The similarities between serviced apartments, hotels
The similarities between serviced apartments, hotels
21 APRIL 2016 7:20 AM

Speakers at the first serviced-apartments summit in the U.S. considered the many similarities—as well as differences—of serviced apartments and traditional hotels.

NEW YORK—The first Serviced Apartment Summit Americas came at a time one speaker called a “defining moment” for that sector after AccorHotels’ recent purchase of Onefinestay. Sources said that sale demonstrates what some see as the convergence of the hospitality and serviced apartment (or “corporate housing”) industries.

A recurring theme of the conference was the blurring of the serviced apartment and hotel industries when it comes to product and distribution.

“We have the same customer base as an upscale Accor hotel. Someone might stay at a Sofitel on a business trip, then stay with us with their family,” said Evan Frank, co-founder and VP of the Americas at Onefinestay. “Accor has acted boldly in response to what Airbnb may do to the hotel industry. They are looking for other options that fill spaces in lodging.”

That blurring is a natural reaction for consumers, according to Andrew McConnell, CEO of, which manages short-term rental properties.

“The distinctions of extended stay, short-term rental, Airbnb and hotels are false constructions,” he said. “They are all accommodations, nights you’re spending away from your own home. If horse-and-buggy makers had thought of themselves as transportation rather than horse-and-buggy makers, they might still be around. Hotels should think of themselves as accommodations.”

Like extended stay, but different
There are still differences between traditional hotels and serviced apartments, including definitions, audience and marketing.

Sometimes those definitions are unclear even within the segment, speakers said.

Ricky Kapoor, commercial director of the Edinburgh Collection and Holyrood Suites, which operates hotels and serviced apartments in the U.K., said what’s important is “educating the marketplace.”

“The serviced apartment charter has been signed by a number of brands to create a definition of what serviced apartments and corporate housing are,” Kapoor said. “Even in the U.K. it is very inconsistent. Some say they have serviced apartments even if they have only two apartments on a block while we might have a 24-hour receptionist. We are moving toward a global corporate housing association. We are also looking at an international accreditation program.”

TJ Barring, president of JNB Group—which holds commercial real estate in the U.S. and India—said that consistencies in definitions and even rating systems would benefit serviced apartment providers, especially when they’re competing with branded hotels for the same guests.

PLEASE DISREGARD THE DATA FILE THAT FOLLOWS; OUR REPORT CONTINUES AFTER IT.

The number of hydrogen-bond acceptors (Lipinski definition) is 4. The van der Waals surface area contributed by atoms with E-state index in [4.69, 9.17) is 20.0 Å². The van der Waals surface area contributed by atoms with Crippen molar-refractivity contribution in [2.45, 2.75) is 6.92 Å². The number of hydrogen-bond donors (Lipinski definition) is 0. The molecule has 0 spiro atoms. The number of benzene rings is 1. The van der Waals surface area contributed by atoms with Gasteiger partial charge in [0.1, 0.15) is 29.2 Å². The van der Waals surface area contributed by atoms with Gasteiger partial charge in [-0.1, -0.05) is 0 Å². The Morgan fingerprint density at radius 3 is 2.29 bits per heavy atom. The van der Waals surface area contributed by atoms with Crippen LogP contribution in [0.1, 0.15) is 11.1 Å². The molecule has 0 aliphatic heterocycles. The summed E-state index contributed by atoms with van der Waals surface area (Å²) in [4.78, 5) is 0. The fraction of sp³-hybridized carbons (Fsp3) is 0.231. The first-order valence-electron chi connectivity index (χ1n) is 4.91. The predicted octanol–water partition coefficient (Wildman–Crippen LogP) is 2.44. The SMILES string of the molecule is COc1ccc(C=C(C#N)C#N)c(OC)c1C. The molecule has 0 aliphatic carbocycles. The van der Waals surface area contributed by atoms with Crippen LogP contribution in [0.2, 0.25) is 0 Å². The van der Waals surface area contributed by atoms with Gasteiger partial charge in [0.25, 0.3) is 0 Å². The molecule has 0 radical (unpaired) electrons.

“There is tremendous fragmentation,” he said, “and that does not help us get business from corporations who require staying with a branded lodging.”

The two groups also differ when it comes to audience and length of stay.

David Redfern, president of WaterWalk Apartments, said he sees a hybrid of serviced apartments and hotels as a profitable option, and a model in place at WaterWalk.

“We see an opportunity because we offer a hybrid of hotel and apartments,” he said. “We look at the length-of-stay spectrum in lodging. Residence Inn and its competitors are at three to four nights while apartments are looking at 12-month leases—leaving a big opportunity between those two lengths of stay. At WaterWalk we are building both apartments and hotel rooms and can adjust depending on the marketplace.”

Chain-scale segment is another place where extended-stay hotels and serviced apartments differ. While serviced apartments generally sit on the higher end of the chain scale, there is a strong economy category for extended stay that fills a specific need, speakers said.

Jon Pertchik, CEO of InTown Suites, said the outlook for economy extended stay is good.
“We are the closest thing to an apartment hotel with an average of 89-day length of stay,” Pertchik said. “We behave differently from other extended-stay products.”

Pertchik said his company is even considering using more European terminology to describe its properties.

“The economy extended-stay sector has had a stigma and brands like Value Place have made an effort to distance itself from that stigma,” Pertchik said. “InTown Suites itself has had issues in the past, and since there is a negative tinge to long-term extended stay the industry might consider adopting European terms like ‘apartment hotels.’”

Similar struggles with OTAs